The new Guide also contains revised sections on doctors in management roles and relationships between colleagues.

For doctors in management roles, the Guide reminds doctors that their primary objective is the health, safety and care of patients and that they may still be accountable to the Medical Council for their conduct. The section also reminds doctors as managers that they have a duty to advocate for appropriate resources and to ensure the effective and efficient use of resources. The section also reminds doctors that as managers they have a responsibility for patient safety and that appropriate systems are in place including a system whereby the staff they manage can raise concerns about patient safety.

In the section on Relationships between Colleagues the new Guide makes some reference to bullying and harassment but fails to address the issue in any substantive way despite the fact that recent Medical Councils surveys5,6, have highlighted a high prevalence of bullying, harassment and undermining behaviour experienced by medical trainees in Ireland. In 2015, 35% of trainee doctors had a personal experience of bullying, while 56% witnessed someone else being bullied and 46% experienced undermining behaviour from a consultant or GP. 7 out of 10 doctors who experienced bullying did not report the behaviour to someone in authority.  While the new Guide states that doctors should avoid any form of sexual harassment, bullying or undermining of colleagues particularly when doctors are in a position of authority or trust, a stronger stance from the Medical Council and other parties is needed to tackle these issues. Bullying, harassment and undermining behaviour is unacceptable and as a priority the IMO is working with relevant bodies to address these issues in the workplace.

The IMO, as the representative body for doctors in Ireland, will continue to make submissions and raise issues of concern to the Medical Council.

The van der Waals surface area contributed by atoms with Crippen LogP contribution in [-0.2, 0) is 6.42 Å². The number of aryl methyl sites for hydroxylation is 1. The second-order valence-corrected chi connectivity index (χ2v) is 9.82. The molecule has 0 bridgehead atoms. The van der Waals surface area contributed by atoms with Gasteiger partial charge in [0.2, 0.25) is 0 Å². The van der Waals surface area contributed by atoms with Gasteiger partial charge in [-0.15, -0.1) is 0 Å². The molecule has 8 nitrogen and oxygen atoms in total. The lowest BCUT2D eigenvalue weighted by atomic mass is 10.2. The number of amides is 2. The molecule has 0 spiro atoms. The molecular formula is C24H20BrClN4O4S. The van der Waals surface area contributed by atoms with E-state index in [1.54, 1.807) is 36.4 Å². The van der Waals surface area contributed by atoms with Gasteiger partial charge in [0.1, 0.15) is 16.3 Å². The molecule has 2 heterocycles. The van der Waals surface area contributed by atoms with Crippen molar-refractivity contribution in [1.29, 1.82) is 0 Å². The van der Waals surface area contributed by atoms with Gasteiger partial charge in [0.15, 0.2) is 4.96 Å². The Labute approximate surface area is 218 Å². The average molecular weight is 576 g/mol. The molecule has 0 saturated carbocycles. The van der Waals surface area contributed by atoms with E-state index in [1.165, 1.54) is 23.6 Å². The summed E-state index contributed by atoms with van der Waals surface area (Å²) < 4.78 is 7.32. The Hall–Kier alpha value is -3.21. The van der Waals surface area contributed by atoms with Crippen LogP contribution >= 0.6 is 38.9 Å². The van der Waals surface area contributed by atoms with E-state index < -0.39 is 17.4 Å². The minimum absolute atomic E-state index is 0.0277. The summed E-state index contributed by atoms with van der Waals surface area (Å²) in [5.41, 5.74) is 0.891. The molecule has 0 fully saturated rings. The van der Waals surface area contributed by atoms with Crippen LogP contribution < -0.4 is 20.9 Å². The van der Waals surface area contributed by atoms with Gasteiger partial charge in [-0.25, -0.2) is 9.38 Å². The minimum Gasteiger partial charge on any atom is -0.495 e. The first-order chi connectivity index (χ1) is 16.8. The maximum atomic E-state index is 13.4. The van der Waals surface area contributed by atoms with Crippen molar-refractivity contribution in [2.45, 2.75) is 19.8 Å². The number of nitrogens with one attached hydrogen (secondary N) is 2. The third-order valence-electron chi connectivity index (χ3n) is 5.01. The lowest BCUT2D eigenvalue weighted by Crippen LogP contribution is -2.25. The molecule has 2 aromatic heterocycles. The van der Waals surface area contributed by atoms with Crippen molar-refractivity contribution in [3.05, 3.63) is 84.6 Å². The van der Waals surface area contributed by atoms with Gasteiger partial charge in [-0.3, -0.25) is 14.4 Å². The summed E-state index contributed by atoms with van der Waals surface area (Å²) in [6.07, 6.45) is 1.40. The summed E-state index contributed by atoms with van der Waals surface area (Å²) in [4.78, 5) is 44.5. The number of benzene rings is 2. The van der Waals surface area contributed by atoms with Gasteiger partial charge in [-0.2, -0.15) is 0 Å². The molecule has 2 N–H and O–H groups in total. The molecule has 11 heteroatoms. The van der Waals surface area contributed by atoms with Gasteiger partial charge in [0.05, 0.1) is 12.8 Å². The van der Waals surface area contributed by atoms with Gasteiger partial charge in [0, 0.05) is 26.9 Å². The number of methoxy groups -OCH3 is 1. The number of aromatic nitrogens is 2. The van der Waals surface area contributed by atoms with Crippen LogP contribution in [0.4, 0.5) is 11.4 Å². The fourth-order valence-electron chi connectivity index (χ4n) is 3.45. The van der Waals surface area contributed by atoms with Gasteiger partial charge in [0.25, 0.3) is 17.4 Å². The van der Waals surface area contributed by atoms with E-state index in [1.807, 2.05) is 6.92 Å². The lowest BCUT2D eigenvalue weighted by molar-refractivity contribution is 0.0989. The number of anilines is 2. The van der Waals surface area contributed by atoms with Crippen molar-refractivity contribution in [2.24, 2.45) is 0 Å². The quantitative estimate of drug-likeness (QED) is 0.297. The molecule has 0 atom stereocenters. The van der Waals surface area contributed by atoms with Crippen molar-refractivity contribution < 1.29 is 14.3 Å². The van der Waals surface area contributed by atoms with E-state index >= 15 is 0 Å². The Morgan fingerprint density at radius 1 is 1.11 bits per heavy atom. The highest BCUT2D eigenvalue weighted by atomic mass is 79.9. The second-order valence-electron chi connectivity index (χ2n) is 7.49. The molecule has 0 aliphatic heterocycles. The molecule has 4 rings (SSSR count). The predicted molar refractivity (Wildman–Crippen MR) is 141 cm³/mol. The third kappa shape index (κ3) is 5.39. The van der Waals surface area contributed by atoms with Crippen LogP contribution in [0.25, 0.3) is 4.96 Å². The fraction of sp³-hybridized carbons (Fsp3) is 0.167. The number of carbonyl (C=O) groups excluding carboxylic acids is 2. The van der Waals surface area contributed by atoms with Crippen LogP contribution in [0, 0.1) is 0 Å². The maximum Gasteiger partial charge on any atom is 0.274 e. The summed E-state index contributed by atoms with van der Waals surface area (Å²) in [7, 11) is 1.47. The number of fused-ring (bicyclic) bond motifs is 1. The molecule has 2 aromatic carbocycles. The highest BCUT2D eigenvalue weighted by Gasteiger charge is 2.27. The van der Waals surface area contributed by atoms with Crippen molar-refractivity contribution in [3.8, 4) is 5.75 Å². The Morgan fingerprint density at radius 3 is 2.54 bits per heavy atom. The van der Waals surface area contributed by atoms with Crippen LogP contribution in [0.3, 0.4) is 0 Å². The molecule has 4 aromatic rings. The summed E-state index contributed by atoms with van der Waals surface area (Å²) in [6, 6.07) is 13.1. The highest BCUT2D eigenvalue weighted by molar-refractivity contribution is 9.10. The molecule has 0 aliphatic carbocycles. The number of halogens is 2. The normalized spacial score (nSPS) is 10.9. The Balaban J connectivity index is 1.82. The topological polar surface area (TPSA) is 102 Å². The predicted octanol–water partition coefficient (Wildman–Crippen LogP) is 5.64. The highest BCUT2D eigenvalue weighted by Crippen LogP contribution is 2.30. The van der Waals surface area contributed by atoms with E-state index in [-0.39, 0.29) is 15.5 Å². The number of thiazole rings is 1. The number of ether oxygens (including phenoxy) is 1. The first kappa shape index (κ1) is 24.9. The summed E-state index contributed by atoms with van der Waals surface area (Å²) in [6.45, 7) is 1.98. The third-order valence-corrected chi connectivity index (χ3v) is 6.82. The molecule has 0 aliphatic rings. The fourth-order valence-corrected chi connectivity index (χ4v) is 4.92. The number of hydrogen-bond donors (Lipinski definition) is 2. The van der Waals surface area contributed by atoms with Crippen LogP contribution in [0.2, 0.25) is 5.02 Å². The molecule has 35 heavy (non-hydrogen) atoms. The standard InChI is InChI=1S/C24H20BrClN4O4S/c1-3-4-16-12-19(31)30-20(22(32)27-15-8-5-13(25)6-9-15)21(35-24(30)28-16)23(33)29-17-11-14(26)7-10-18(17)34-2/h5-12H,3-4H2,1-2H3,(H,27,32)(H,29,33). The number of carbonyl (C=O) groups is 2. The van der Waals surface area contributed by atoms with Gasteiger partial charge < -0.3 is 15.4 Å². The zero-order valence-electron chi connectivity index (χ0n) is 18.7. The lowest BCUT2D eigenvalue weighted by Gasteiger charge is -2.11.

Correspondence:

Vanessa Hetherington, Assistant Director, Policy and International Affairs, Irish Medical Organisation

Email: vhetherington@imo.ie

1- Medical Council, Guide to Professional Conduct and Ethics for registered Medical Practitioners, 8th Ed. 2016 (http://www.medicalcouncil.ie/News-and-Publications/Reports/Guide-to-Professional-Conduct-and-Ethics-8th-Edition-2016-.pdf June 09, 2016)

2- IMO Position Paper on Social Media, April 2013, (http://www.imo.ie/policy-international-affair/documents/imo-submissions-archive/IMO-Position-Paper-on-Social-Media.pdf June 09, 2016)

3- EJD, Ask yourself: Could your social media activity have affected your patients, your colleagues or your career? 2014 (http://juniordoctors.eu/system/files/EJD_Social%20Media%20Flyer%20042_0.pdf June 09, 2016)

4- IMO Position Paper on Preserving Medical Professionalism in an Increasingly Commercial healthcare Environment, April 2016 (http://www.imo.ie/policy-international-affair/documents/Preserving-Medical-Professionalism-in-an-Increasingly-Commercial-Healthcare-Environment.pdf June 09, 2016)

5 Medical Council, Your Training Counts – Trainee Experiences of Clinical Learning Environments in Ireland,  2015 (http://www.medicalcouncil.ie/News-and-Publications/Reports/Your-Training-Counts-2015-.html June 09, 2016 )

6- Medical Council, Your Training Counts Your Training Counts -Spotlight on health and wellbeing, A Special Report from the Trainee National Experience Survey 2014 (http://www.medicalcouncil.ie/News-and-Publications/Reports/Your-Training-Counts-health-and-Wellbeing.pdf June 09, 2016)